The monthslong demonstrations began with a lone protest by one mother, Hacire Akar. Akar demanded the return of her 21-year-old son, Mehmet Akar, who had been missing for three days after he was abducted by the PKK terrorist group. Following her sit-in, and with the help of security forces in Diyarbakır, Akar was finally reunited with her son.
The HDP, long facing public reaction and judicial probes over its ties to the PKK, is under pressure due to this growing civilian protest movement launched by parents and family members of PKK conscripts. The HDP has many times drawn fire for transferring taxpayer money and funds to the PKK, a globally recognized terrorist group. HDP mayors and local officials have been found to misuse funds in support of the terrorist group and provide jobs to PKK sympathizers.
A significant number of suspected terrorists have started fleeing the PKK and surrendering. More than 235 PKK members have surrendered to Turkish security forces in 2019, while more than 40 of the suspected terrorists have surrendered since the beginning of 2020. Once they surrender, they are provided with many opportunities including the right to education and the freedom to live without fear and oppression.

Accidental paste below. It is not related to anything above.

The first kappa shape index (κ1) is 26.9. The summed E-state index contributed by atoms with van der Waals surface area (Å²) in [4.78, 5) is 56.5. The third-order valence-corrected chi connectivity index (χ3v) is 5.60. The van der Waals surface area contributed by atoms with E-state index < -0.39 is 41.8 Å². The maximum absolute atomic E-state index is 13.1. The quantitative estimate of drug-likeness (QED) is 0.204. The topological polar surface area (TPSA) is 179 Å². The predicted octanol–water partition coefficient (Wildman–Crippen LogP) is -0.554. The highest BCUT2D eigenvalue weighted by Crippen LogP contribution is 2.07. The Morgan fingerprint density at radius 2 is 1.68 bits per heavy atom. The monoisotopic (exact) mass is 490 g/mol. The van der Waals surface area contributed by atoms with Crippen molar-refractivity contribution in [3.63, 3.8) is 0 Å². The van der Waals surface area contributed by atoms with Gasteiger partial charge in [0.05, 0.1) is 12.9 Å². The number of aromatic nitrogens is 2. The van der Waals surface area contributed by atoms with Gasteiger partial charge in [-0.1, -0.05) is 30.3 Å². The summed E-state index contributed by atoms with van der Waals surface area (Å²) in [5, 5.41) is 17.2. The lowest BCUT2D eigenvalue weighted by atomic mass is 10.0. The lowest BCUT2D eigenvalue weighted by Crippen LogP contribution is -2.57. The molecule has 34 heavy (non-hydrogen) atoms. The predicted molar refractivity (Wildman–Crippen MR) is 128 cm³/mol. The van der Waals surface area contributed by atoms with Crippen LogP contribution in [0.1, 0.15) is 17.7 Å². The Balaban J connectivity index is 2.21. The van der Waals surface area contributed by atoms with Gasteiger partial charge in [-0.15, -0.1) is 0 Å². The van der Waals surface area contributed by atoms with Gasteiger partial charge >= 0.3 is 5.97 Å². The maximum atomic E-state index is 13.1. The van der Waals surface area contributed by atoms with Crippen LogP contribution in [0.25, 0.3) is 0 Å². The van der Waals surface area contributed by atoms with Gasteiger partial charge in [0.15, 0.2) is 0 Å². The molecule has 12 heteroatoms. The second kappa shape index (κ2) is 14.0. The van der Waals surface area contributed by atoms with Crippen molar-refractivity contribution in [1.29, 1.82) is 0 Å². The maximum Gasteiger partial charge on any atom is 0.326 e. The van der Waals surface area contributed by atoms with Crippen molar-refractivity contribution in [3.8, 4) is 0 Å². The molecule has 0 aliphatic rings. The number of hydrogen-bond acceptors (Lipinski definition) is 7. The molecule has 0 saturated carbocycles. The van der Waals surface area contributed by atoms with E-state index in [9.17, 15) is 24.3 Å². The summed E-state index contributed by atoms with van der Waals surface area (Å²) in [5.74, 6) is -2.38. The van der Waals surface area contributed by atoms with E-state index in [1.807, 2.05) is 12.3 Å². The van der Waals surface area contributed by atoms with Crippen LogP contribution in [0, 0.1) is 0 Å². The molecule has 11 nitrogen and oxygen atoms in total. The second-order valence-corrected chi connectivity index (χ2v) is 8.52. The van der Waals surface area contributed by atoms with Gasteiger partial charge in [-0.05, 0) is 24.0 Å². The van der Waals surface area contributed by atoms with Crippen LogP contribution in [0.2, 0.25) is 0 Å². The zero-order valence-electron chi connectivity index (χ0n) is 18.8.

Many suspected terrorists lack the courage to leave the group because they fear severe punishment if caught. They are not ill-treated, are able to contact their families freely and are provided with essential judicial assistance, while the Turkish state offers a variety of services to ensure their reintegration into society.
According to their statements, the ringleaders of the PKK terror group risk the lives of recruits to save their own lives and threaten those planning to surrender with torture.
In its more than 35-year terror campaign against Turkey, the PKK – listed as a terrorist organization by Turkey, the U.S. and the European Union – has been responsible for the deaths of nearly 40,000 people, including women, children and infants. The People's Protection Units (YPG) is the PKK's Syrian offshoot.